by Betsy Gallup, Demand Media
Fashion design is about more than pretty clothes.
Fashion designers are often thought of as creative individuals who live glamorous lives surrounded by leggy models and entertainment superstars. While models and hobnobbing are parts of the industry, the career of the average fashion designer is a lot more down-to-earth and filled with hard, yet rewarding work. Before you decide fashion design is the perfect job for you, learn more about the fashion industry.
While fashion designers must be creative, they also need to understand basic production, marketing and business concepts. Whether a designer works as part of a team for a large manufacturer or apparel company or pinches pennies as a freelance designer who answers only to the client, she needs to understand how the cost of creating a garment relates to price the item will sell for. Fashion is a business that won’t stay profitable without a trained eye toward managing cost and a consummate understanding of how to market products to the desired market.
According to the U.S. Bureau of Labor Statistics, there were 21,500 jobs for fashion designers in 2010. The experts anticipate that number will remain constant for at least 10 years. Of those jobs, the majority are located in New York and California. That means you should plan to move if you want to work for one of the big fashion houses. If moving is not in your future, you can still find fashion jobs in other parts of the country, but expect competition to be stiff. You also can choose to approach a fashion design career as an entrepreneur.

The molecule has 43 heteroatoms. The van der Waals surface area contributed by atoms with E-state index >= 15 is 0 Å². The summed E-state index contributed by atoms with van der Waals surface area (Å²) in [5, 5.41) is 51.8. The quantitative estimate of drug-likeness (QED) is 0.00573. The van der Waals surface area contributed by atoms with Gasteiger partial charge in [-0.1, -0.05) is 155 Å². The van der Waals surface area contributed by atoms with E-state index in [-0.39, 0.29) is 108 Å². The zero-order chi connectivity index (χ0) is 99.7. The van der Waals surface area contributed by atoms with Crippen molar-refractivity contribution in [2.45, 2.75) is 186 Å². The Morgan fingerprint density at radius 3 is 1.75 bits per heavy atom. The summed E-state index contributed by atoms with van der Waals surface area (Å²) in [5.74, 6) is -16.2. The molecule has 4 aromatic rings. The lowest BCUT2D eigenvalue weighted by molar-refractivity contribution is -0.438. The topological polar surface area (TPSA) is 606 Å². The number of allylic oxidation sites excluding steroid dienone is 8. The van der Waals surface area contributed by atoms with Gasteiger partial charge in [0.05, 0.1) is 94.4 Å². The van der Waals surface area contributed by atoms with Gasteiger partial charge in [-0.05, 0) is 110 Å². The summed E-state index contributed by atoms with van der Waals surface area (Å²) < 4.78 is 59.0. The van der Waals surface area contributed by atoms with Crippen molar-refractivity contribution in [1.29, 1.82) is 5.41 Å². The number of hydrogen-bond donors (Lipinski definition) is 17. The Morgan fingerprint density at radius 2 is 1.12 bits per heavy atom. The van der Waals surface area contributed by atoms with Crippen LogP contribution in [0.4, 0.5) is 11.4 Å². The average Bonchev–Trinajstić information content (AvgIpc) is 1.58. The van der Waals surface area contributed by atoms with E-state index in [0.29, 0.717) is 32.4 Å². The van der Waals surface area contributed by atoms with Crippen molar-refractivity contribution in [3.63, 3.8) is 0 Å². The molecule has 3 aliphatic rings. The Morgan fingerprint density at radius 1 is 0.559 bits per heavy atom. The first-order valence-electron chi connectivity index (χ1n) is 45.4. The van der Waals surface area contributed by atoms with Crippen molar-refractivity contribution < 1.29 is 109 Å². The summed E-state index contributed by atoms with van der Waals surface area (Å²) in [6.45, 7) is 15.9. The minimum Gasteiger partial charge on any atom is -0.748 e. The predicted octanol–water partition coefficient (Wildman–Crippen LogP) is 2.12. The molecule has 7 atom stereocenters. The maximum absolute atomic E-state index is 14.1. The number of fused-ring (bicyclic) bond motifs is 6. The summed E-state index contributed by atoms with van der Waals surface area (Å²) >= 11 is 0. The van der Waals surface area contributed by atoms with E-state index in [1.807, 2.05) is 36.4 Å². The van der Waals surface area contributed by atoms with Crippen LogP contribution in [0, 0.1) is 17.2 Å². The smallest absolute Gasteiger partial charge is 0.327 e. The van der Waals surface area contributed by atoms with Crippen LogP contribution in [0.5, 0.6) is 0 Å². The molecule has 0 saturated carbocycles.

A fashion design career need not require a college degree; however, some college courses in business, marketing and computer-aided design, or CAD, are prefect accompaniments to even the most creative and forward-thinking designers. Art courses will aid in sharing your designs with others, and basic textiles training will expand your understanding of what fabrics will work best for which designs.
Even though the number of available fashion designer jobs is small in comparison to the number of people who dream of a career in the field, the same skills and talents needed to be a designer can be used in related occupations, such as merchandisers, tailors, art directors, personal stylists, boutique owners or managers.
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